Past, present, future. This is the summation of our time here on a spinning blue ball. I’m sure you have heard the saying, “The past is history, tomorrow a mystery, but today is a gift- that is why they call it the present.” – Unknown. I like this quote, but I find that it leads me to the conclusion that our thoughts should remain in the present. Why focus on the past if it is “old news?” Why put stock in the future if we have no way of knowing the outcome? Why waste our time in anything other than our current circumstances? I believe that to ignore our past, present, or future would be to our own detriment. Our past guides us, our present provides the opportunity, and our future brings the hope of growth and prosperity. But where do our thoughts most often lie? It is possible that your answer might be different than mine. However, I imagine that we are similar in that we spend a disproportionate amount of our focus on one aspect of our lives relative to the other two. If this is true, then I would like to make a case for devoting our attention to our past, present, and future with greater emphasis on balance. I believe that by placing similar attention on each of these parts of our lives, we can be healthier and wiser fathers.
Here is a personal example of the need to balance our focus. As I had mentioned recently, I have been struggling to juggle all the responsibilities I have as a father. When I am not performing at my personal best, I begin to ask myself, “Is it me? Am I lazy? Do I just need to try harder?” However, I was speaking with my youngest brother the other day, and I recalled my experience of going back to school for my graduate degree. At one point, I was working full-time, in school full-time, doing my homework with any spare time I could find, and trying to care for my wife and first, newborn child. I was a wreck! At one point, I ended up breaking out in shingles due to the stress. After having to spend a month at home in recovery, I found myself in front of a panel of my professors, who encouraged me to take some time off. Instead, I got caught up in my schoolwork, I made it to all of the classes, I spent time with my family during the day, and I completed homework during the night. All this to say- I am not lazy. When I view my current circumstances through this lens, when I use my past to understand my present, it helps me to steer my mind toward thoughts that are productive. In this case, I thought, “Maybe the solution is not trying harder, but trying something different.” If I hadn’t taken time to reflect on past experiences, I would likely be following the same course of action. By evaluating the past and changing my current trajectory I am more likely to find a favorable outcome in the future.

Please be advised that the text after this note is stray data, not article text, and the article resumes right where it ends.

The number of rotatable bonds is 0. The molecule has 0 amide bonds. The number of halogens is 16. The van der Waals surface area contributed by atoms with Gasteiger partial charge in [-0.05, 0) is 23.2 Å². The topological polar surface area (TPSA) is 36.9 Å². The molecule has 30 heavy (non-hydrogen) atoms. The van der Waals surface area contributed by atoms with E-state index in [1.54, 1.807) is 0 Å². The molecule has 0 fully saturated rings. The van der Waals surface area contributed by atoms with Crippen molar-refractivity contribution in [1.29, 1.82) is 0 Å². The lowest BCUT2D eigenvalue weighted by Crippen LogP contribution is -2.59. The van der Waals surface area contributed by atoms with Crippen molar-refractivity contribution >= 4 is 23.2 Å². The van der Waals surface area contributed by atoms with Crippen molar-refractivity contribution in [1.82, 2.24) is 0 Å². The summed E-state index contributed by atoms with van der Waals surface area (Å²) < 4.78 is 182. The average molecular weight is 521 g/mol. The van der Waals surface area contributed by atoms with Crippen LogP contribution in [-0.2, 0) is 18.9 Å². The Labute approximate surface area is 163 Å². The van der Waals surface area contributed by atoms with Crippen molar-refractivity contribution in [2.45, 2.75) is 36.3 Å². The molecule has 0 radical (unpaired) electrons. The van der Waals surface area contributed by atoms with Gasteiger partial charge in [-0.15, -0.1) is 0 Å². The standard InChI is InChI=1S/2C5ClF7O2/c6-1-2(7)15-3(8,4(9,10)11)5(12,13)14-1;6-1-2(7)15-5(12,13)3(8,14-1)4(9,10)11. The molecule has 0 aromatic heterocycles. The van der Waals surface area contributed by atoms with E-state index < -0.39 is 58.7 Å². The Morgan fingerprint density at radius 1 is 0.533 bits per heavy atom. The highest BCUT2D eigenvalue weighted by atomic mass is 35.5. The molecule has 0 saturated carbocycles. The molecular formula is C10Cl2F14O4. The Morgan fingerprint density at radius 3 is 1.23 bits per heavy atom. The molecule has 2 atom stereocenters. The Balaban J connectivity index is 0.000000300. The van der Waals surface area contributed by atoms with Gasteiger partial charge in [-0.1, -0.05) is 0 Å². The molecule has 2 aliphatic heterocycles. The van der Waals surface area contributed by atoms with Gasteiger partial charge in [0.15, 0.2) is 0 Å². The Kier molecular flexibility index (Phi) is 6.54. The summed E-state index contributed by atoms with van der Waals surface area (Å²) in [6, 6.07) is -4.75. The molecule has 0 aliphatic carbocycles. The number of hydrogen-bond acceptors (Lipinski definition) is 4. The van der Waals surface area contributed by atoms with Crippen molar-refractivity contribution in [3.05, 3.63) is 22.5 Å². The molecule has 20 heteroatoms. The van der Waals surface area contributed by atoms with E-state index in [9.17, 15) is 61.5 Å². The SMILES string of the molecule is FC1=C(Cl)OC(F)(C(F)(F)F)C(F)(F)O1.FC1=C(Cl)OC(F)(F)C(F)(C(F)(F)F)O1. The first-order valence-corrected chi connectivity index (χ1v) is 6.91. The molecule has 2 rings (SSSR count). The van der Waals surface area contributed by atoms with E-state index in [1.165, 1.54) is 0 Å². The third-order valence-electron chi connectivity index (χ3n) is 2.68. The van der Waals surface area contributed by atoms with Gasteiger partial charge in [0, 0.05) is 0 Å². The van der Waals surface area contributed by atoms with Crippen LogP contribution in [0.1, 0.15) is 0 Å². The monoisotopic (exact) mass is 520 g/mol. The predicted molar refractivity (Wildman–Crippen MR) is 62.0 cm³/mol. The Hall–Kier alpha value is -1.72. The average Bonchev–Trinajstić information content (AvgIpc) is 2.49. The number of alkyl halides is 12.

The Past Is History: Listen to the Past
“Those who cannot remember the past are condemned to repeat it.” – George Santayana
The past can be a powerful tool. When we trace the path of previous decisions and their respective outcomes, then we can come to a better understanding not only of what was successful or unsuccessful but why this might be the case. Taking a close look at what brought us to our current circumstances can help us to determine what alterations we might wish to make as we find ourselves in similar situations. Do I have regrets about how I disciplined my son when he talked back to me? Then, perhaps I should consider a different approach. Was there ever a time when I felt good about my weight? Maybe I can go back to habits I had back then. Have I deeply hurt people with my words over the past few weeks? Perhaps I need to take more time to select my responses before I share them. When we couple past experiences with the relevant knowledge we have gained over the years, we get a delightful byproduct: wisdom. The past can be a good teacher; sometimes it is harsh, but it can also be reliably honest. Though it is not good to live in the past, it would do us no good to ignore it. We all know people that have led us to think, “Man, he just never learns, does he?” Let’s not be one of those people.